Here, we talk to Jaya Khidir, a 24-year-old photographer currently majoring in Fashion Media and Industries at Lasalle College of The Arts.
What drew you to your chosen field?
Initially I came from a film school background back when I was in polytechnic. Looking at the ways in which characters dress themselves (be it historical or fictional) and how they correlate to the narrative was something that intrigued me. Back in those days, we were asked to analyse these films for our assignments. That in itself uncovered a lot of underlying references such as history, psychology, fashion and pop culture that led to the outcome of how the fashion of the costume design and set design in a film turn into reality, with its own language and syntax. This fascination of how these fields of study correlate with one another into a visual language that is fashion then led to my interest into going to fashion media for university as a means to learn in depth, how one could create and contextualise images and present them as a form of speculative future that can be beautiful and yet provoke some reflection and consideration for my audience.
Who or what inspires and informs your work?
In my formative years in polytechnic (he studied film), I looked up to many filmmakers and artists such as Yasmin Ahmad, Jean-Michel Basquiat, David Lynch, Yasujiro Ozu, Johannes Vermeer, Jean-Luc Godard, Stanley Kubrick and many more. The manner in which they present their work inspired me a lot and learning “the why” gives a lot of insight as to how they, coupled with their own perspectives, arrived at a certain aesthetic and narrative. In that sense, there is some form of classicism in the way that they present their work, with the emphasis on form, simplicity, proportion, clarity of message, restrained emotion, as well as explicit appeal to the intellect, that informs my own work. I feel that the works of the late Yasmin Ahmad in particular, have shaped my identity as a creative as of recent years, because of how she manages to intersect social issues such as race, religion, economic inequality and sexuality in her works. To tackle multiple issues in a single medium is a feat in itself.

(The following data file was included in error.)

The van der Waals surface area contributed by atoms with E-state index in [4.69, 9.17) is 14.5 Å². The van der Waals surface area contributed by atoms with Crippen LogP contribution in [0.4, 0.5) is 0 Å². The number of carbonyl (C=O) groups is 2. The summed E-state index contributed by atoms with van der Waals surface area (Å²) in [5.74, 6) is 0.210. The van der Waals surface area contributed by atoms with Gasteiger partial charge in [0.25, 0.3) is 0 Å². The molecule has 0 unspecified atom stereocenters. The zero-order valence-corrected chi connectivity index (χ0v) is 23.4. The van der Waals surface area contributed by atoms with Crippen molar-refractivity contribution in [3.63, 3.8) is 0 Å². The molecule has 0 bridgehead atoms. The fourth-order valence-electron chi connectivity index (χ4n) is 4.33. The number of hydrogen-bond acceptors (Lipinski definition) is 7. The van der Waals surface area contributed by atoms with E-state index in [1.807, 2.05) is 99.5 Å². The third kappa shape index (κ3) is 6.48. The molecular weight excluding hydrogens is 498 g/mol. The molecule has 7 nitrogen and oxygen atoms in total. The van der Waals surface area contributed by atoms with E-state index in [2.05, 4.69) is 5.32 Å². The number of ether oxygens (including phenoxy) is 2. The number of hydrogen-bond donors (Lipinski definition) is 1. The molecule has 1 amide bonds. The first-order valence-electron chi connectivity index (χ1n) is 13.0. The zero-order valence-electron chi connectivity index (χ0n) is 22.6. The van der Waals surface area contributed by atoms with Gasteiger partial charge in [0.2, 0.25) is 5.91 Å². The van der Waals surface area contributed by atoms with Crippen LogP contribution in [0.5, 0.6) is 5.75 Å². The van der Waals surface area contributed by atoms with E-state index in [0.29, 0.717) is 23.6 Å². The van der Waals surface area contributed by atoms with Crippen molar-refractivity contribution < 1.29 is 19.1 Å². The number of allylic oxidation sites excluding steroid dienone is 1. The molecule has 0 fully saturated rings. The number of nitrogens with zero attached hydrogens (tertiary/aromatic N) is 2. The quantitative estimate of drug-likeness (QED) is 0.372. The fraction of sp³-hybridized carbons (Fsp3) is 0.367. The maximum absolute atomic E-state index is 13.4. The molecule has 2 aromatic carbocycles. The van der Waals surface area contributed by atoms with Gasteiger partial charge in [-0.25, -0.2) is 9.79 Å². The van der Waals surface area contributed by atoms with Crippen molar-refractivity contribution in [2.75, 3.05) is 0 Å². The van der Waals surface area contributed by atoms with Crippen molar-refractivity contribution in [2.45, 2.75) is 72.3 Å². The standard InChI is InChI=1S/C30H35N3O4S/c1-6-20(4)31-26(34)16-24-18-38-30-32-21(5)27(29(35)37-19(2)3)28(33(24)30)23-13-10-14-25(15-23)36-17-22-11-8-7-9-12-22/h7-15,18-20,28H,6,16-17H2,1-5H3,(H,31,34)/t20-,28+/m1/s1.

Khidir was the lensman behind this image – Triptych – Between Denim, Primary Colours and 1950s Parisian Couture – for a school project.
How would you describe your aesthetic?
I try not to think about that. I try my best to respond to either my own feelings or to issues that speak to me and then piece together a visual narrative. But from what I can tell (from my own perspective) is that I alternate between an informal visual diary of objects or people isolated in a black background to help me understand a certain subject matter that I would be interested in exploring later, and my actual work which is a result of such a process.
What would you like people to know about your work?
That it is about themselves as well.
What materials, mediums and techniques are typically used in your works?